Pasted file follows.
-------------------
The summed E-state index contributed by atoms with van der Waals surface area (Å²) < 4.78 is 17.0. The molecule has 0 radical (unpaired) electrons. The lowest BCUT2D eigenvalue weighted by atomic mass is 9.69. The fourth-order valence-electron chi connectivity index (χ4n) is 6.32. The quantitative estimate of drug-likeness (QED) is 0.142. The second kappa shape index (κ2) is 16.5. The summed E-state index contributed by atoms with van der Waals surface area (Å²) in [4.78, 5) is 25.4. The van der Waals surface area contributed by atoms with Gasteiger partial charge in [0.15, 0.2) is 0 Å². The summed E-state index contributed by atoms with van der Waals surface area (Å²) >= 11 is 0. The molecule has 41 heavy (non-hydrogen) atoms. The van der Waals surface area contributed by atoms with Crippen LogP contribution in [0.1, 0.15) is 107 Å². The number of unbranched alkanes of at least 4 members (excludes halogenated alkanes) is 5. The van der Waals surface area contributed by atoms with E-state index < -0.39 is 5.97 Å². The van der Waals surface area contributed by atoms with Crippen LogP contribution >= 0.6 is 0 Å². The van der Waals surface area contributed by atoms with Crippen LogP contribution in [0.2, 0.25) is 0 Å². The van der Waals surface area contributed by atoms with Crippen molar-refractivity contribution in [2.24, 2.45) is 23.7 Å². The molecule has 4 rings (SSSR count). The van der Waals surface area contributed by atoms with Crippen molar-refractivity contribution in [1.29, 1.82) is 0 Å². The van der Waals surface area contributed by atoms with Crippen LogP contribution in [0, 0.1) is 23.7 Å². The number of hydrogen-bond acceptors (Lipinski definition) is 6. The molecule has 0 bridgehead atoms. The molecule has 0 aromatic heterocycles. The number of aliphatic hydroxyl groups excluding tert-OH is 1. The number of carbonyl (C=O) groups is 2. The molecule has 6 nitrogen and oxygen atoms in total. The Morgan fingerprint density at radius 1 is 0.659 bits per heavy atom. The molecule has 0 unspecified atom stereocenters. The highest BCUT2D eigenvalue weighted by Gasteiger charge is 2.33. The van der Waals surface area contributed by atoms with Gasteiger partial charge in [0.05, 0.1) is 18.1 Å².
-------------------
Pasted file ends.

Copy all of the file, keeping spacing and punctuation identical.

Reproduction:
The summed E-state index contributed by atoms with van der Waals surface area (Å²) < 4.78 is 17.0. The molecule has 0 radical (unpaired) electrons. The lowest BCUT2D eigenvalue weighted by atomic mass is 9.69. The fourth-order valence-electron chi connectivity index (χ4n) is 6.32. The quantitative estimate of drug-likeness (QED) is 0.142. The second kappa shape index (κ2) is 16.5. The summed E-state index contributed by atoms with van der Waals surface area (Å²) in [4.78, 5) is 25.4. The van der Waals surface area contributed by atoms with Gasteiger partial charge in [0.15, 0.2) is 0 Å². The summed E-state index contributed by atoms with van der Waals surface area (Å²) >= 11 is 0. The molecule has 41 heavy (non-hydrogen) atoms. The van der Waals surface area contributed by atoms with Crippen LogP contribution in [0.1, 0.15) is 107 Å². The number of unbranched alkanes of at least 4 members (excludes halogenated alkanes) is 5. The van der Waals surface area contributed by atoms with E-state index < -0.39 is 5.97 Å². The van der Waals surface area contributed by atoms with Crippen LogP contribution >= 0.6 is 0 Å². The van der Waals surface area contributed by atoms with Crippen LogP contribution in [0.2, 0.25) is 0 Å². The van der Waals surface area contributed by atoms with Crippen molar-refractivity contribution in [2.24, 2.45) is 23.7 Å². The molecule has 4 rings (SSSR count). The van der Waals surface area contributed by atoms with Crippen molar-refractivity contribution in [1.29, 1.82) is 0 Å². The van der Waals surface area contributed by atoms with Crippen LogP contribution in [0, 0.1) is 23.7 Å². The number of hydrogen-bond acceptors (Lipinski definition) is 6. The molecule has 0 bridgehead atoms. The molecule has 0 aromatic heterocycles. The number of aliphatic hydroxyl groups excluding tert-OH is 1. The number of carbonyl (C=O) groups is 2. The molecule has 6 nitrogen and oxygen atoms in total. The Morgan fingerprint density at radius 1 is 0.659 bits per heavy atom. The molecule has 0 unspecified atom stereocenters. The highest BCUT2D eigenvalue weighted by Gasteiger charge is 2.33. The van der Waals surface area contributed by atoms with Gasteiger partial charge in [0.05, 0.1) is 18.1 Å².